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Non-music employers don't recognise music activity and qualifications, such as music A level, instrumental grades, regular ensembles etc. as highly as they should.

Asked by: Helen.123
Non-music employers don't recognise music activity and qualifications, such as music A level, instrumental grades, regular ensembles etc. as highly as they should.
  • It shows dedication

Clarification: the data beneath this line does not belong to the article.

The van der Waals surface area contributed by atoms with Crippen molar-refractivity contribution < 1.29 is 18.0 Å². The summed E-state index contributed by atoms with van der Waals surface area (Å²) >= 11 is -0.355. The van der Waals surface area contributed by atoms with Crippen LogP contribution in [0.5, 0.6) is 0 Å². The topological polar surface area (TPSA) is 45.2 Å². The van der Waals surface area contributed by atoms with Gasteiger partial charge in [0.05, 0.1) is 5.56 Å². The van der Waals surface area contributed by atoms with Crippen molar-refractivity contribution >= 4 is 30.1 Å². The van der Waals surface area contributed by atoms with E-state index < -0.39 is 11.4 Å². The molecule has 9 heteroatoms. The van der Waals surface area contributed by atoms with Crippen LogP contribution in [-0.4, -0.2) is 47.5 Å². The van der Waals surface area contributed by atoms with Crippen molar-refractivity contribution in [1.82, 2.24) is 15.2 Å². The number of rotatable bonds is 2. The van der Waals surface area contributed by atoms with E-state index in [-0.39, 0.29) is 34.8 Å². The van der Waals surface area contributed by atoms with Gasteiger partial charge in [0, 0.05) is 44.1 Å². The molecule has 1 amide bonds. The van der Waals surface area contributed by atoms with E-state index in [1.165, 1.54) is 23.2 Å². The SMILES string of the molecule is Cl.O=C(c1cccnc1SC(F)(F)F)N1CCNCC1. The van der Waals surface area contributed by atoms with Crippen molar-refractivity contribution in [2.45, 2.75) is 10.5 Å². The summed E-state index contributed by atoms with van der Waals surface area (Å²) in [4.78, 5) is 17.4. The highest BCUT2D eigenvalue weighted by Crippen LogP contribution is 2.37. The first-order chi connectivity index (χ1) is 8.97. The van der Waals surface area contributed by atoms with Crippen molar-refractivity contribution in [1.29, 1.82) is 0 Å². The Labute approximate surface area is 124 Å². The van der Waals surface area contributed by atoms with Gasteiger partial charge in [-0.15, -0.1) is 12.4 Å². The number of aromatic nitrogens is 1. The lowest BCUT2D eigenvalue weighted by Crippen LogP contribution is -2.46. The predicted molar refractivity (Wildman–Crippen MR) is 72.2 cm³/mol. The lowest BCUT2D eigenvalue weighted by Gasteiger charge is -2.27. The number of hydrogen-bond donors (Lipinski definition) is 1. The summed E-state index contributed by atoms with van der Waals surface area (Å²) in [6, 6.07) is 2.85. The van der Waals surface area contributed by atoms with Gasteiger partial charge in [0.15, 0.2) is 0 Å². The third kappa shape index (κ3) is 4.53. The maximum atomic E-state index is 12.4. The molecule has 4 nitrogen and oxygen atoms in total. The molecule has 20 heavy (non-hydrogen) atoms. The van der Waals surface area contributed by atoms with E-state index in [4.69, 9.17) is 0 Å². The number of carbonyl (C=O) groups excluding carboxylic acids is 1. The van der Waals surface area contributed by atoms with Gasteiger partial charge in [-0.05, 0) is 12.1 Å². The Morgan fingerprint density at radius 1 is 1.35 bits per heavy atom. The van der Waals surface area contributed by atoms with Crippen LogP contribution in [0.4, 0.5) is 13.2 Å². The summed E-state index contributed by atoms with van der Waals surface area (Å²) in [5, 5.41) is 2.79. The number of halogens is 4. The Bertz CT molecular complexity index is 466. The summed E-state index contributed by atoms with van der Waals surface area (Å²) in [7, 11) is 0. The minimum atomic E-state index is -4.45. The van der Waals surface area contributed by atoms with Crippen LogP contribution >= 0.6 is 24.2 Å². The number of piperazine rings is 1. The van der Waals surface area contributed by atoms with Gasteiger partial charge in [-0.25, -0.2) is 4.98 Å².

If someone is committed to regular ensembles, or plays an instrument and takes grades, it shows dedication and hard work, which they do not get any credit for in school. Also, by playing in an ensemble, it develops their performance skills (good for presentations) as well as teamwork, and brain skills such as literacy and maths which people do not realise. Many people claim to be hard working, dedicated, confident etc. (and I'm sure some of them are) but musicians have proof, it is just not recognised.

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